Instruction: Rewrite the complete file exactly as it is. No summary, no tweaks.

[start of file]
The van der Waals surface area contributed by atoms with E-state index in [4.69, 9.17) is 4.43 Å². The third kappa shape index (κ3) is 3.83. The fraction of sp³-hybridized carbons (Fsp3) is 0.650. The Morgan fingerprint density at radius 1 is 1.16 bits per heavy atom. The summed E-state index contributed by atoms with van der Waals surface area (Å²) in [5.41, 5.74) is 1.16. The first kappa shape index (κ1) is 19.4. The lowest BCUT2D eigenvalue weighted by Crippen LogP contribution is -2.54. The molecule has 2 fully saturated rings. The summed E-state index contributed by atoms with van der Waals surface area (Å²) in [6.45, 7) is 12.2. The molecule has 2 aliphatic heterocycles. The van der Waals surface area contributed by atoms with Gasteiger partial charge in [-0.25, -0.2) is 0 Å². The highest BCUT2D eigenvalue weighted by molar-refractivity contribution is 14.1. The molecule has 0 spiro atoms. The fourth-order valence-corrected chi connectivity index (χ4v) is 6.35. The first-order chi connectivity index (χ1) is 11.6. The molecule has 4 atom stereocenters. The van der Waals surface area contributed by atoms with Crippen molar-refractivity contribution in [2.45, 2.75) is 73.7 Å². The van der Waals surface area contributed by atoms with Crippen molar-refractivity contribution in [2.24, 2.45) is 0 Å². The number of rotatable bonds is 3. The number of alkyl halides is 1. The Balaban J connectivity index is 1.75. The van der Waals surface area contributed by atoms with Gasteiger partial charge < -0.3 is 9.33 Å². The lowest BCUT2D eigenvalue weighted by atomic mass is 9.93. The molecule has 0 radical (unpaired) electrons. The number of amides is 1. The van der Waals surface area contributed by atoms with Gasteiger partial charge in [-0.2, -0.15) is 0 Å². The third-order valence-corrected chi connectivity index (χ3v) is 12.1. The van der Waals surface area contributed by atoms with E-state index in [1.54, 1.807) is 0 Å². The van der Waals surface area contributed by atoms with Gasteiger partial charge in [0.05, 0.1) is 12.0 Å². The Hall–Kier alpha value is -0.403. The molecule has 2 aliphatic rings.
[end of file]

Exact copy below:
The van der Waals surface area contributed by atoms with E-state index in [4.69, 9.17) is 4.43 Å². The third kappa shape index (κ3) is 3.83. The fraction of sp³-hybridized carbons (Fsp3) is 0.650. The Morgan fingerprint density at radius 1 is 1.16 bits per heavy atom. The summed E-state index contributed by atoms with van der Waals surface area (Å²) in [5.41, 5.74) is 1.16. The first kappa shape index (κ1) is 19.4. The lowest BCUT2D eigenvalue weighted by Crippen LogP contribution is -2.54. The molecule has 2 fully saturated rings. The summed E-state index contributed by atoms with van der Waals surface area (Å²) in [6.45, 7) is 12.2. The molecule has 2 aliphatic heterocycles. The van der Waals surface area contributed by atoms with Gasteiger partial charge in [-0.25, -0.2) is 0 Å². The highest BCUT2D eigenvalue weighted by molar-refractivity contribution is 14.1. The molecule has 0 spiro atoms. The fourth-order valence-corrected chi connectivity index (χ4v) is 6.35. The first-order chi connectivity index (χ1) is 11.6. The molecule has 4 atom stereocenters. The van der Waals surface area contributed by atoms with Crippen molar-refractivity contribution in [2.45, 2.75) is 73.7 Å². The van der Waals surface area contributed by atoms with Crippen molar-refractivity contribution in [2.24, 2.45) is 0 Å². The number of rotatable bonds is 3. The number of alkyl halides is 1. The Balaban J connectivity index is 1.75. The van der Waals surface area contributed by atoms with Gasteiger partial charge < -0.3 is 9.33 Å². The lowest BCUT2D eigenvalue weighted by atomic mass is 9.93. The molecule has 0 radical (unpaired) electrons. The number of amides is 1. The van der Waals surface area contributed by atoms with Gasteiger partial charge in [-0.2, -0.15) is 0 Å². The third-order valence-corrected chi connectivity index (χ3v) is 12.1. The van der Waals surface area contributed by atoms with E-state index in [1.54, 1.807) is 0 Å². The van der Waals surface area contributed by atoms with Gasteiger partial charge in [0.05, 0.1) is 12.0 Å². The Hall–Kier alpha value is -0.403. The molecule has 2 aliphatic rings.